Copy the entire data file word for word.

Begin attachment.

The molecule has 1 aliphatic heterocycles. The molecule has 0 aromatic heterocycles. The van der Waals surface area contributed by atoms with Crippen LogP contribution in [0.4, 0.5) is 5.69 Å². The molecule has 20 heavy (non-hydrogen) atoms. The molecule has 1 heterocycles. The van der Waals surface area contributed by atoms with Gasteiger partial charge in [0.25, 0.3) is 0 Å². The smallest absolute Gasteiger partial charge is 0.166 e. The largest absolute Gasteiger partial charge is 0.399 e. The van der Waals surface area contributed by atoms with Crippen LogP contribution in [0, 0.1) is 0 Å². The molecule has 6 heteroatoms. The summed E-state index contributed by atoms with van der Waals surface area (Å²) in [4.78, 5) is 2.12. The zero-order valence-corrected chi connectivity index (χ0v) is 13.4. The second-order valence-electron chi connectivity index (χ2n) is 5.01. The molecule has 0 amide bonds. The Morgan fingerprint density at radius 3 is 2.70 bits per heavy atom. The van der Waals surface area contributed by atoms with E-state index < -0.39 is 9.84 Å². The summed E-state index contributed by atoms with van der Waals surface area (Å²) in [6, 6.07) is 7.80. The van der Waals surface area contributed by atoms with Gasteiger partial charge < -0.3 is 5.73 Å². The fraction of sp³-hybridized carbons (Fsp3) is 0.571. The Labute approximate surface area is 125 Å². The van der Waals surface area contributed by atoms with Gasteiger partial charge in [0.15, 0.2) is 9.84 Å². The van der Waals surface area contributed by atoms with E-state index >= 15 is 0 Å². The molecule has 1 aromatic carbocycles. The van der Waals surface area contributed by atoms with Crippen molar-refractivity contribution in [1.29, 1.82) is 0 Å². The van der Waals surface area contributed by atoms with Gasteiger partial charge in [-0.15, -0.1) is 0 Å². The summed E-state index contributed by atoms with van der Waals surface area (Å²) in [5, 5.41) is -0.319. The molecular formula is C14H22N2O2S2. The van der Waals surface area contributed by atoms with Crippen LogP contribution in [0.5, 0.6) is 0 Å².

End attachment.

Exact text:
The molecule has 1 aliphatic heterocycles. The molecule has 0 aromatic heterocycles. The van der Waals surface area contributed by atoms with Crippen LogP contribution in [0.4, 0.5) is 5.69 Å². The molecule has 20 heavy (non-hydrogen) atoms. The molecule has 1 heterocycles. The van der Waals surface area contributed by atoms with Gasteiger partial charge in [0.25, 0.3) is 0 Å². The smallest absolute Gasteiger partial charge is 0.166 e. The largest absolute Gasteiger partial charge is 0.399 e. The van der Waals surface area contributed by atoms with Crippen LogP contribution in [0, 0.1) is 0 Å². The molecule has 6 heteroatoms. The summed E-state index contributed by atoms with van der Waals surface area (Å²) in [4.78, 5) is 2.12. The zero-order valence-corrected chi connectivity index (χ0v) is 13.4. The second-order valence-electron chi connectivity index (χ2n) is 5.01. The molecule has 0 amide bonds. The Morgan fingerprint density at radius 3 is 2.70 bits per heavy atom. The van der Waals surface area contributed by atoms with E-state index < -0.39 is 9.84 Å². The summed E-state index contributed by atoms with van der Waals surface area (Å²) in [6, 6.07) is 7.80. The van der Waals surface area contributed by atoms with Gasteiger partial charge < -0.3 is 5.73 Å². The fraction of sp³-hybridized carbons (Fsp3) is 0.571. The Labute approximate surface area is 125 Å². The van der Waals surface area contributed by atoms with Gasteiger partial charge in [0.15, 0.2) is 9.84 Å². The van der Waals surface area contributed by atoms with E-state index >= 15 is 0 Å². The molecule has 1 aromatic carbocycles. The van der Waals surface area contributed by atoms with Crippen molar-refractivity contribution in [1.29, 1.82) is 0 Å². The van der Waals surface area contributed by atoms with Gasteiger partial charge in [-0.15, -0.1) is 0 Å². The summed E-state index contributed by atoms with van der Waals surface area (Å²) in [5, 5.41) is -0.319. The molecular formula is C14H22N2O2S2. The van der Waals surface area contributed by atoms with Crippen LogP contribution in [0.5, 0.6) is 0 Å².